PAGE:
Page last updated at 00:15 GMT, Wednesday, 7 January 2009

Rates roulette for savers and borrowers

By Kevin Peachey
Personal finance reporter, BBC News

Bank of England
The Bank of England's Monetary Policy Committee meet this week

The economic roulette wheel has left many people in a spin over their personal finances, as the Bank of England took dramatic action to boost the economy.

Some savers feel they placed a comfortable bet on black - only for it to come up red as interest rates tumbled in recent months.

"My wife and I saved for a comfortable retirement, but the government seems interested only in protecting the business community and mortgage holders," says one 87-year-old, who has seen the interest payments on his savings fall.

But others have watched with delight as their mortgage repayments dipped ahead of Christmas.

A customer on an average two-year tracker deal on a 150,000 mortgage has to pay an estimated 2,622 a year less following the last three Bank rate falls, according to price comparison website Uswitch.

Now, with the Bank rate expected to fall again on Thursday, banks will have to weigh up passing on rate cuts to borrowers while preserving competitive savings rates.

Going down

UK interest rate graph

At the start of October the UK bank rate was 5%. By the start of 2009, after three successive cuts, it had dropped to 2% - the lowest since 1951.

In the UK, consumers borrow a lot more than they save - with borrowing at nearly 1.5 trillion compared with savings of up to 1.1 trillion.

These Bank of England figures are no surprise as most people with mortgages have higher borrowings than savings.

So when the Bank rate comes down, the interest payments on all this borrowing drops too. Or does it?

Let's take a look at the trend in mortgages alone.

There are three main types of mortgages: tracker (around 40% of the market); fixed-rate (about 50%); and standard variable rate (SVR) (about 10%).

Those with mortgage deals that track the Bank rate have seen the biggest benefits, as their repayments automatically fall when the Bank rate falls. Yet, the UK's biggest building society the Nationwide has said that for its customers this automatic reduction will stop if the Bank rate falls below 2%.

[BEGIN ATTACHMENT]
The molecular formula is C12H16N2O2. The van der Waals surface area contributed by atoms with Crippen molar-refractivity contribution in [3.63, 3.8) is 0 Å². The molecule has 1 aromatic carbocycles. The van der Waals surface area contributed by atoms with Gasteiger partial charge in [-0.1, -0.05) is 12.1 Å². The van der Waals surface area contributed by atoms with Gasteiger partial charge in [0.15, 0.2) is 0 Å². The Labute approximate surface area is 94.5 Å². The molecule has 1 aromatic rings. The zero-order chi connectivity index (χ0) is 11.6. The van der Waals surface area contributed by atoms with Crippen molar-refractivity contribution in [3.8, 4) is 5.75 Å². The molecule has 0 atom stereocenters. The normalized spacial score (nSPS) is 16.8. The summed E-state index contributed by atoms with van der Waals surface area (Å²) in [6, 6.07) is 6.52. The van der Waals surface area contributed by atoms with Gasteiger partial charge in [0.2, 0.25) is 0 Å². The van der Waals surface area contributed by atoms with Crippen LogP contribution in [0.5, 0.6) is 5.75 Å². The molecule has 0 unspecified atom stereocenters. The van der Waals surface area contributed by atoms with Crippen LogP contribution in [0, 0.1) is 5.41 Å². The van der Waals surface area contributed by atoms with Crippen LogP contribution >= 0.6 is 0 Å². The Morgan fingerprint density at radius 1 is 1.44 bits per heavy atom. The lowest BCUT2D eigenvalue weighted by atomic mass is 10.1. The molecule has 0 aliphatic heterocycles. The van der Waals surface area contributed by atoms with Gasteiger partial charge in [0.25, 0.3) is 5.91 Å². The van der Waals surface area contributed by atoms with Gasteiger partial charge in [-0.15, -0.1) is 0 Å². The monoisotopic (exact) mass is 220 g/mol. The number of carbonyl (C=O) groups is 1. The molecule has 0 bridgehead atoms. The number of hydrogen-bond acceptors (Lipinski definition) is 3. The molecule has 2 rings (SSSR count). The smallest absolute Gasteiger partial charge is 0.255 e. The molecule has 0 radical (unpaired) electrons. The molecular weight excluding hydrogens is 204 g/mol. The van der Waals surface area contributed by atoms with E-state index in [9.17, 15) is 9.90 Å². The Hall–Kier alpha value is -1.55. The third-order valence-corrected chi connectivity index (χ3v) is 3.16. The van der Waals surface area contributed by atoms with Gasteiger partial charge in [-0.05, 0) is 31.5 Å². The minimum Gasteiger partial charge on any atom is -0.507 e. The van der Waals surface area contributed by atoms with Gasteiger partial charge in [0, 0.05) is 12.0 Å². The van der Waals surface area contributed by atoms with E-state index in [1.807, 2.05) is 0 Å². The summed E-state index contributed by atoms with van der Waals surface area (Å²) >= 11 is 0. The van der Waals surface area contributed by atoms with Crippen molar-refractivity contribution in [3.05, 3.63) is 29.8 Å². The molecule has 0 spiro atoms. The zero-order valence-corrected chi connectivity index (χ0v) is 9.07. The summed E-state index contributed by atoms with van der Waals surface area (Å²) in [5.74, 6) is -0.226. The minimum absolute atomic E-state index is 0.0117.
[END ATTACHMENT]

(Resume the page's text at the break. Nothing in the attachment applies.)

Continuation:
Less that 10% of mortgage holders have a variable rate mortgage (SVR), so for them it is up to their lender whether the Bank rate cut is passed on.

Looking at the figures from the last few months, most major lenders, with the exception of LloydsTSB-owned Cheltenham and Gloucester for example, have failed to pass on the cut in full for those with SVR mortgages. Their rates vary, and some which have not cut in full still remain the cheapest.

Fixed rate deals

Repayments have not changed for those on fixed rate deals.

However, the Council of Mortgage Lenders says that about 1.5 million homeowners' fixed rate deals came to an end in 2008, and they estimate that the number could be roughly the same in 2009.

A year ago this was a real problem, as these homeowners were reverting to an interest rate (often the SVR) that was much higher than they were paying before.

Lenders are unlikely to pass on all the next round of cuts as they have to balance the needs of savers who are rightly feeling short-changed
Andrew Montlake, Cobalt Capital

Now it is likely that many will see their repayments falling when their fixed rate deal comes to an end.

So will this continue?

"Having seen a succession of interest rate cuts, with another likely to follow this week, there is not too much further for rates to go," says Andrew Montlake, partner at independent mortgage broker Cobalt Capital.

"Lenders are unlikely to pass on all the next round of cuts as they have to balance the needs of savers who are rightly feeling short-changed."